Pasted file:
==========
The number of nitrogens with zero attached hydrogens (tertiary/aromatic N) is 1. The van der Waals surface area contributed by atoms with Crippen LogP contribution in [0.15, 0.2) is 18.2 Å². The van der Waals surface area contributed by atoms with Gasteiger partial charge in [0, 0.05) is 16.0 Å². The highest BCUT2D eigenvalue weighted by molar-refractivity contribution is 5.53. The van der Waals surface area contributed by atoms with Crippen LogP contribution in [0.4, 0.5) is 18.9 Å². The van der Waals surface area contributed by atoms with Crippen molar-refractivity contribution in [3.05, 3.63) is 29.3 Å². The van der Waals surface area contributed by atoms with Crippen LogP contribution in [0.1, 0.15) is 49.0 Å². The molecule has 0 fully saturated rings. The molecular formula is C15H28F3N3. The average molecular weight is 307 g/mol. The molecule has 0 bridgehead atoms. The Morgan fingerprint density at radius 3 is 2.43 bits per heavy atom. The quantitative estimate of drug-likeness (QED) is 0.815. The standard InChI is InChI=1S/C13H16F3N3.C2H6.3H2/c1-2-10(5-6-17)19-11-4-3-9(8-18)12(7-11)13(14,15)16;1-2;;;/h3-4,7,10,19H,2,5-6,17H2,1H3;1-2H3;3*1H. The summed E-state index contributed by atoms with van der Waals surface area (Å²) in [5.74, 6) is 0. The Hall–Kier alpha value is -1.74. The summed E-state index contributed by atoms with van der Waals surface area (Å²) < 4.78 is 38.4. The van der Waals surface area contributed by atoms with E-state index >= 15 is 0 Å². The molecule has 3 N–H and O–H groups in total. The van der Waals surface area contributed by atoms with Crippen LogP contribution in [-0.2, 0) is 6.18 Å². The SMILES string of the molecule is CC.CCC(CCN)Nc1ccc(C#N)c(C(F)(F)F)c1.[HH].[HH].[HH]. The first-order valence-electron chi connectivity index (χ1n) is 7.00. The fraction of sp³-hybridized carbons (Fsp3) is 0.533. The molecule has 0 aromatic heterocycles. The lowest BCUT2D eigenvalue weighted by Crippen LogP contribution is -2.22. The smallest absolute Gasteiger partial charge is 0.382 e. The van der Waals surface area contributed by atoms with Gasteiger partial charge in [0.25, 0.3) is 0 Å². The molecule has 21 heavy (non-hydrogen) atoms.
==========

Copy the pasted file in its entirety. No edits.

The number of nitrogens with zero attached hydrogens (tertiary/aromatic N) is 1. The van der Waals surface area contributed by atoms with Crippen LogP contribution in [0.15, 0.2) is 18.2 Å². The van der Waals surface area contributed by atoms with Gasteiger partial charge in [0, 0.05) is 16.0 Å². The highest BCUT2D eigenvalue weighted by molar-refractivity contribution is 5.53. The van der Waals surface area contributed by atoms with Crippen LogP contribution in [0.4, 0.5) is 18.9 Å². The van der Waals surface area contributed by atoms with Crippen molar-refractivity contribution in [3.05, 3.63) is 29.3 Å². The van der Waals surface area contributed by atoms with Crippen LogP contribution in [0.1, 0.15) is 49.0 Å². The molecule has 0 fully saturated rings. The molecular formula is C15H28F3N3. The average molecular weight is 307 g/mol. The molecule has 0 bridgehead atoms. The Morgan fingerprint density at radius 3 is 2.43 bits per heavy atom. The quantitative estimate of drug-likeness (QED) is 0.815. The standard InChI is InChI=1S/C13H16F3N3.C2H6.3H2/c1-2-10(5-6-17)19-11-4-3-9(8-18)12(7-11)13(14,15)16;1-2;;;/h3-4,7,10,19H,2,5-6,17H2,1H3;1-2H3;3*1H. The summed E-state index contributed by atoms with van der Waals surface area (Å²) in [5.74, 6) is 0. The Hall–Kier alpha value is -1.74. The summed E-state index contributed by atoms with van der Waals surface area (Å²) < 4.78 is 38.4. The van der Waals surface area contributed by atoms with E-state index >= 15 is 0 Å². The molecule has 3 N–H and O–H groups in total. The van der Waals surface area contributed by atoms with Crippen LogP contribution in [-0.2, 0) is 6.18 Å². The SMILES string of the molecule is CC.CCC(CCN)Nc1ccc(C#N)c(C(F)(F)F)c1.[HH].[HH].[HH]. The first-order valence-electron chi connectivity index (χ1n) is 7.00. The fraction of sp³-hybridized carbons (Fsp3) is 0.533. The molecule has 0 aromatic heterocycles. The lowest BCUT2D eigenvalue weighted by Crippen LogP contribution is -2.22. The smallest absolute Gasteiger partial charge is 0.382 e. The van der Waals surface area contributed by atoms with Gasteiger partial charge in [0.25, 0.3) is 0 Å². The molecule has 21 heavy (non-hydrogen) atoms.